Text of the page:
The National Space Society mourns the passing of the Society’s supporter Alfred M. Worden, a member of the 5th class of NASA astronauts who served as the Command Module Pilot for the Apollo 15 flight to the Moon.
Born in 1932, Worden graduated from West Point in 1955, flew with the United States Air Force and earned a master’s degree in 1963. He served as a test pilot prior to joining NASA in 1966.
Worden served on backup crews for Apollo 9 and Apollo 12 before being selected to fly on Apollo 15. During that flight, Worden spent almost three days alone in orbit around the Moon while fellow astronauts David Scott and James Irwin explored the lunar surface. The Guinness Book of World Records cited Worden as the “World’s Most Isolated Human Being” during that flight due to his distance from Earth while passing the far side of the Moon.
During that flight, Worden conducted a record number of observations and scientific experiments, far more that had been accomplished on previous flights.
“Al Worden’s achievements during the flight of Apollo 15 included the first extravehicular activity in deep space, and have inspired generations of people worldwide,” said Alfred Anzaldúa, the Executive Vice President of NSS. “Mr. Worden’s subsequent contributions to STEM education through both the Astronaut Scholarship Foundation and his own scholarship fund have helped countless young people to reach their full potential.”
After the Apollo 15 mission, Worden worked at NASA’s Ames research Center in California, retired from NASA in 1975 and served in senior executive roles for a number of aerospace firms before becoming the chairman of the Astronaut Scholarship Foundation. He has founded other youth scholarship programs in subsequent years.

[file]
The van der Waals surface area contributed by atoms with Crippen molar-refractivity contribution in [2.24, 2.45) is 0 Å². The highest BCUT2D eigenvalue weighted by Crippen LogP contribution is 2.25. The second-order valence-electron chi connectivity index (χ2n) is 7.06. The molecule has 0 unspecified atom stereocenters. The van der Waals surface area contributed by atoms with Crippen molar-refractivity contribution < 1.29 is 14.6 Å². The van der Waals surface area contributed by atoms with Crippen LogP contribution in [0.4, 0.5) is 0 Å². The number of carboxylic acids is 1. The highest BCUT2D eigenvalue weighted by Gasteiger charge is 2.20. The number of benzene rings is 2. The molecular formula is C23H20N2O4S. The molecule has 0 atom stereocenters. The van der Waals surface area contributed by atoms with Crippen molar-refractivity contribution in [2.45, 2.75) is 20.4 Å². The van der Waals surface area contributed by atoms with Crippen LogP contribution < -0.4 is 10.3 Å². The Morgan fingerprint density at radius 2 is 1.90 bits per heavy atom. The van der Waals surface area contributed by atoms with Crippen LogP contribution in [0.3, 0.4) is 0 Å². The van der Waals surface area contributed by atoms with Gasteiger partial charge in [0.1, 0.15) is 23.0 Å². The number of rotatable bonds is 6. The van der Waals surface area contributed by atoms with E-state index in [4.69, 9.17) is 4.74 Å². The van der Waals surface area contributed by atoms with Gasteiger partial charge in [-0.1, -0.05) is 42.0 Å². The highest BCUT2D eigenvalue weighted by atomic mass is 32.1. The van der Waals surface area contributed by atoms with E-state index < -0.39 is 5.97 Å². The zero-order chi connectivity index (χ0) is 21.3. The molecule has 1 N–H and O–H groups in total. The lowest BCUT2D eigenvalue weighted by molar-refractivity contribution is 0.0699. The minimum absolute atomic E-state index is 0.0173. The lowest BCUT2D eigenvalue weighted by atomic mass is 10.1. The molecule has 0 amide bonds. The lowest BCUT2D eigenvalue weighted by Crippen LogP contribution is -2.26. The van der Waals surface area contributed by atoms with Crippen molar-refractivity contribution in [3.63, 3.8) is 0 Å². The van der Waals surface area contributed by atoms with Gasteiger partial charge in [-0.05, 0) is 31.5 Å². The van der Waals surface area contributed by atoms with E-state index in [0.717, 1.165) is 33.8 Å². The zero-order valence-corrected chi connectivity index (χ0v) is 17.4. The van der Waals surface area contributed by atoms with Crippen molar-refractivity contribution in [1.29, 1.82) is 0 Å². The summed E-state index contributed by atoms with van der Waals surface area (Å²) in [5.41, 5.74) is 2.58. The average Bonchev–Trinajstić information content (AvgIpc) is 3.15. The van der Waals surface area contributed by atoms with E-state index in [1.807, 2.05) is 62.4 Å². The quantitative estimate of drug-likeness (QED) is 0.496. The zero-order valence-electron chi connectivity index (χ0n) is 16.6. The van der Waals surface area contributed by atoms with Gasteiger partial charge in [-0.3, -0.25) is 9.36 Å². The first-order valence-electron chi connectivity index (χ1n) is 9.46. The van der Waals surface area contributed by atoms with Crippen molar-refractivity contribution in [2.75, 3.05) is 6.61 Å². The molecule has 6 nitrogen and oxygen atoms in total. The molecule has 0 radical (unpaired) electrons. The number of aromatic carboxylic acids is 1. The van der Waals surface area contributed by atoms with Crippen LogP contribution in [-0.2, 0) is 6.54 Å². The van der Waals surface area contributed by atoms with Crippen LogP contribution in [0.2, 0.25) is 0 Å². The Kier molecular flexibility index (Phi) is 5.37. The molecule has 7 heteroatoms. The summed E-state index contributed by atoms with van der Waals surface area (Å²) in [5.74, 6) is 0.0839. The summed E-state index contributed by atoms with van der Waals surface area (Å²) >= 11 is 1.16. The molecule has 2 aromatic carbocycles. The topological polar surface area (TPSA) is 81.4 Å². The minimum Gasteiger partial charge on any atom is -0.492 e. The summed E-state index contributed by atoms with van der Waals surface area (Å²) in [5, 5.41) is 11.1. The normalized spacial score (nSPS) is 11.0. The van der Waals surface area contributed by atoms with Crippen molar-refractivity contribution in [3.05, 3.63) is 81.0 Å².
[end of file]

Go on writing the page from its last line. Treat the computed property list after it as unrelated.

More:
Tony Paustian, chair of the 2020 International Space Development Conference®, said: “The world has lost a truly incredible man. Whether appearing on the Mr. Rogers Show, raising money for student scholarships, or just going to local elementary schools to speak with kids one-on-one, Al was always willing to use his position to help inspire others. It was my utmost honor at last year’s ISDC to present him with the NSS Space Pioneer Award––an award he definitely deserved.”
Al Worden accepting the NSS Space Pioneer award at the 2019 ISDC®. Left to right: Tony Paustian (NSS), Al Worden, Dave Dressler (NSS), Gerry Griffin (former Apollo flight director and former NASA Johnson Space Center Director). Credit: NSS
Worden is survived by three children. NSS expresses its deepest condolences to his family and friends and lauds his many life achievements. Worden appeared at multiple International Space Development Conferences® and was scheduled to speak at the 2020 conference. His cheerful and generous presence will be sorely missed.